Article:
Biological glues


Mr Ian McDermott
Consultant Orthopaedic Surgeon

Biological Glues

Biological glues have actually been around and in use for many years now. To-date, the most common biological glue used in surgery is probably Tisseel. This is obtained from pooled human plasma (from large numbers of donors), and the Fibrin part of the blood is extracted, which is the sticky part of what makes up a blood clot. When mixed with donor Thrombin and Calcium, a sticky gel is formed that can be used as a glue and/or a sealant. There were a number of issues with these glues, which made them less than ideal:

– the ‘glue’ comes from pooled human plasma, which comes from multiple donors, which means that there is a very small potential risk of disease transmission
– application of the ‘glue’ was difficult and often messy and suboptimal
– the ‘glues’ did not have particularly good mechanical characteristics, in terms of setting times and ‘stickiness’
– the ‘glues’ were inert, in that they did not promote tissue healing.

There is a new generation of ‘biological glue’ that is now available, which has been developed by a Danish company called Vivostat. This new ‘biological glue’ is called Vivostat Platelet-rich Fibrin (PRF).

Vivostat PRF is not the same as PRP (which is platelet-rich plasma), which is a liquid that some people inject to try and promote tissue healing. PRF is quite different….

Vivostat PRF is made by taking 120ml of the patient’s blood at the start of an operation. The blood is spun down in a special machine in theatre and the Fibrin portion is taken. The patient’s platelets are also extracted from the sample. The two are then added together to create the PRF, which is ready for use within about 20 to 30 minutes. The Vivostat PRF can then be applied to tissues using a special applicator pen, which allows precise placement of the ‘biological glue’ to the required tissue surfaces, even arthroscopically (through keyhole surgery). The Vivostat PRF sets within a fraction of a second and the ‘glue’ is then far stickier and has much better mechanical properties than previous generation of ‘biological glue’. Importantly, the glue also has a high concentration of platelets, which contain growth factors — the growth factors are slowly released, and these then promote tissue healing … and hence the ‘glue’ is also ‘bioactive’.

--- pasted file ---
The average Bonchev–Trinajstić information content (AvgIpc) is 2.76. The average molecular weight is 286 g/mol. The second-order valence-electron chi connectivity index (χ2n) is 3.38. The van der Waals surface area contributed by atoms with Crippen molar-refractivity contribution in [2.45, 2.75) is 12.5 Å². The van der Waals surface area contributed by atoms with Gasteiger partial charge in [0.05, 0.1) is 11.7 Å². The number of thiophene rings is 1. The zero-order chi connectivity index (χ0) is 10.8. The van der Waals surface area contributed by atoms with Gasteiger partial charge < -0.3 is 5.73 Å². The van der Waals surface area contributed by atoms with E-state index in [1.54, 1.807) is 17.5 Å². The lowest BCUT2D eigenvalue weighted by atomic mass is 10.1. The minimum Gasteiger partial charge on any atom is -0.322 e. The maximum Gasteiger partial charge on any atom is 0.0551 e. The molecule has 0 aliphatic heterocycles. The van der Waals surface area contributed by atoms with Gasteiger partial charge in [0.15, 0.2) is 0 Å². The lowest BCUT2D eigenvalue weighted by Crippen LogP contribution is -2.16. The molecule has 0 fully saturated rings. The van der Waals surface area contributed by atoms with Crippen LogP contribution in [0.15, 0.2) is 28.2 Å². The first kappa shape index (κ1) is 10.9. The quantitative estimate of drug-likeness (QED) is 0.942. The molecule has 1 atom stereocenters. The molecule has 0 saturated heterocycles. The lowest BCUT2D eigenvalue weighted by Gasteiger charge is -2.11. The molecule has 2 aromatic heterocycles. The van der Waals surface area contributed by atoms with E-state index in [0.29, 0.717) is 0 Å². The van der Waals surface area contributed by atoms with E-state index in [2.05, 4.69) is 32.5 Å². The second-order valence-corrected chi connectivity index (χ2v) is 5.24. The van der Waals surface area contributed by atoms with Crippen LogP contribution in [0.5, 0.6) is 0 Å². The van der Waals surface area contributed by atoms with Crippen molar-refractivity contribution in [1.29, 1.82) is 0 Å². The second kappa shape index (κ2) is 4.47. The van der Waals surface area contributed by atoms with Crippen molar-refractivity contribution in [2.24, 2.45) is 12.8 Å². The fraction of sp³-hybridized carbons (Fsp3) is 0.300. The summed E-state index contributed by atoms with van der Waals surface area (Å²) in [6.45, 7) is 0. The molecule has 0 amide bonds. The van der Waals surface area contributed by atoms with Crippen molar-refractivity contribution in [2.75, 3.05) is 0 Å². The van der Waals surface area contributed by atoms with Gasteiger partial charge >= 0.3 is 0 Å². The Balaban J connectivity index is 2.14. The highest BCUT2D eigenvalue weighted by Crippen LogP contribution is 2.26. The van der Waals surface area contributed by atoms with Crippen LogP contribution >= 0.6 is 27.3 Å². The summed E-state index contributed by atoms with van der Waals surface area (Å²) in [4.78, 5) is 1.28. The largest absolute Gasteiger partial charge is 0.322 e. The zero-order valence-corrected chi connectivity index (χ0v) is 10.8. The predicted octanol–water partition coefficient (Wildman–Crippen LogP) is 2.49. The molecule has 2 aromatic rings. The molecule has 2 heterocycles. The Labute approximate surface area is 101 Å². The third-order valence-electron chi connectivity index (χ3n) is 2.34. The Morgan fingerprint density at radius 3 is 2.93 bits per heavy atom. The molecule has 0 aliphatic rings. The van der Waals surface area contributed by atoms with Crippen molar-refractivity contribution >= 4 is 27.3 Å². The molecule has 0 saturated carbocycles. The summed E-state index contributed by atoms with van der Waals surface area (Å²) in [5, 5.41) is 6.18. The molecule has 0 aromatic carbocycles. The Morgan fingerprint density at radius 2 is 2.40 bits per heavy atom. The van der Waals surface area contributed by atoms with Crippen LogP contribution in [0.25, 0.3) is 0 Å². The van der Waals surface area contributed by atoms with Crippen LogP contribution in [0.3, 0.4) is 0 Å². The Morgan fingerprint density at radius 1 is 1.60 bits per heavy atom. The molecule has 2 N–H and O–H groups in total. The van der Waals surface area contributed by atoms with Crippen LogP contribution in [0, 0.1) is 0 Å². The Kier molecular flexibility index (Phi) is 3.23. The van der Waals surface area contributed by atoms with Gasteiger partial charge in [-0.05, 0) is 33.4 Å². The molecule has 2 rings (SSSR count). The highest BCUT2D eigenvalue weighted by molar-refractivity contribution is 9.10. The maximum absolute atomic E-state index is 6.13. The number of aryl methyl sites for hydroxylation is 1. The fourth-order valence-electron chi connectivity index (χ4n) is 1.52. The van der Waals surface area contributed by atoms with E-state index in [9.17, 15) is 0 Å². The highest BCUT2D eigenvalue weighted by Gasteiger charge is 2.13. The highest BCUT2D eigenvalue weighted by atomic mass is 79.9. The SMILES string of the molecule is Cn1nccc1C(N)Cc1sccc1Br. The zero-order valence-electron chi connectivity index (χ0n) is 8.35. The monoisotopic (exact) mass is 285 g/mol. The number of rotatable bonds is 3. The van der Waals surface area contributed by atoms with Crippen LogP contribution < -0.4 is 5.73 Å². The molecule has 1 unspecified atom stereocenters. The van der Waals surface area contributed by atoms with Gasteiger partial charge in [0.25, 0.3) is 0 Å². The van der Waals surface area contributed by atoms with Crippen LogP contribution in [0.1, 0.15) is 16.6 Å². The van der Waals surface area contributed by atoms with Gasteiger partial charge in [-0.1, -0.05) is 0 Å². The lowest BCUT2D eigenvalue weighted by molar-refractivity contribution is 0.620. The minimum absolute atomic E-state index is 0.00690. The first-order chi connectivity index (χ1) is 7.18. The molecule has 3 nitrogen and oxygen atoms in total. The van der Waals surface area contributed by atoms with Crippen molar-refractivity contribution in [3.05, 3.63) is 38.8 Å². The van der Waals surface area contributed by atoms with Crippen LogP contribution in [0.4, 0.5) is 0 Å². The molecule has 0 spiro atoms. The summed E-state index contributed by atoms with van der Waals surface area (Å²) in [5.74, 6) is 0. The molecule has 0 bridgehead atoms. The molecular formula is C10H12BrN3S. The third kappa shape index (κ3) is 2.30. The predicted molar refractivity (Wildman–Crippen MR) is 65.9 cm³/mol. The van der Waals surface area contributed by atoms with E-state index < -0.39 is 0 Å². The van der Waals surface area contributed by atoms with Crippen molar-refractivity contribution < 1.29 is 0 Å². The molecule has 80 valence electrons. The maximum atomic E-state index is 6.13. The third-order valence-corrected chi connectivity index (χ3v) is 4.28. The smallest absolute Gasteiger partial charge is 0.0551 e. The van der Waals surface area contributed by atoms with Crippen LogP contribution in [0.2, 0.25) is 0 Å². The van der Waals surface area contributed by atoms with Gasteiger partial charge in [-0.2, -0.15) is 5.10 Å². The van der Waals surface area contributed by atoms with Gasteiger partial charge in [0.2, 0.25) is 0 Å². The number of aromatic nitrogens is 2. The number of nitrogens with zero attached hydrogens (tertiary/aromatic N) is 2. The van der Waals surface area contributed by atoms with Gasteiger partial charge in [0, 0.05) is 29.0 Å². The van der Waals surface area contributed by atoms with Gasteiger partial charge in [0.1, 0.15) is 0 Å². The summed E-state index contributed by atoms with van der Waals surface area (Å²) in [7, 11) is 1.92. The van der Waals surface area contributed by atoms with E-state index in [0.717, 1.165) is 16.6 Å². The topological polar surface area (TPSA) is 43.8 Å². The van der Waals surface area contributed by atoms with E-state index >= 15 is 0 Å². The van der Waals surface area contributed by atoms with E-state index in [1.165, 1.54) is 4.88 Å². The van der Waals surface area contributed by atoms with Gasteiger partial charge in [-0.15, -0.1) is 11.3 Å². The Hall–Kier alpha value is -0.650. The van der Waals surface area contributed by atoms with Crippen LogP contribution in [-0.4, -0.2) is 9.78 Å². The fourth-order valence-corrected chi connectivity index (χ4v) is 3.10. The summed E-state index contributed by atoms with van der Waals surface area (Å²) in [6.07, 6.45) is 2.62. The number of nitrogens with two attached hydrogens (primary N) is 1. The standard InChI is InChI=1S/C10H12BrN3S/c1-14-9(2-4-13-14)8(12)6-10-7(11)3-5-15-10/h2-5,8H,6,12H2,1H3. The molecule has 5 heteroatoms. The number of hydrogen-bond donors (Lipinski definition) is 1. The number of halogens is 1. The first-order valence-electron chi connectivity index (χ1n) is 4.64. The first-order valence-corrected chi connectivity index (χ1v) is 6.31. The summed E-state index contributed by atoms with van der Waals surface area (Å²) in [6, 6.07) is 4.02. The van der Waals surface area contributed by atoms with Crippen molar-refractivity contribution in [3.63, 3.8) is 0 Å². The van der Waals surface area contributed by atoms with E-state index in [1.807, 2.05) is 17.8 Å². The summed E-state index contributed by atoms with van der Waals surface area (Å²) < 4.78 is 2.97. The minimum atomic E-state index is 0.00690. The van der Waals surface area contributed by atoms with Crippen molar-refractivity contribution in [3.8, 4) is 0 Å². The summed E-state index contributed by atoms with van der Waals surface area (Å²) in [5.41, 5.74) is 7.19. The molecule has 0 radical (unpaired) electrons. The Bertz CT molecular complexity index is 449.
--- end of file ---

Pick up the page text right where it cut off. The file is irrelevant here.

Mr Ian McDermott was the first knee surgeon in the UK to use Vivostat PRF, and he has now used it in over 100 clinical cases, for the following specific indications:

– for articular cartilage grafting, using Chondrotissue grafts

– for meniscal allograft transplantation

– as a sealant to reduce bleeding, swelling and post-op pain in Conformis custom-made knee replacement surgery

Mr McDermott states: “Vivostat PRF is yet another step forward in the development of better surgical reconstructive techniques with improved patient outcomes, and another important adjunct in the evolution of cutting-edge knee surgery. I’m honoured and proud to have been in a position to have had access to the very best kit and the best possible equipment and grafts, to allow me to develop the field of biological knee reconstruction in the UK. The next exciting step will be when we start adding stem cells to the biological glues, to help further enhance tissue healing and regeneration, and this is something that we’re currently working on in our practice with the appropriate regulatory authorities.”

CLICK HERE to find out more about Vivostat PRF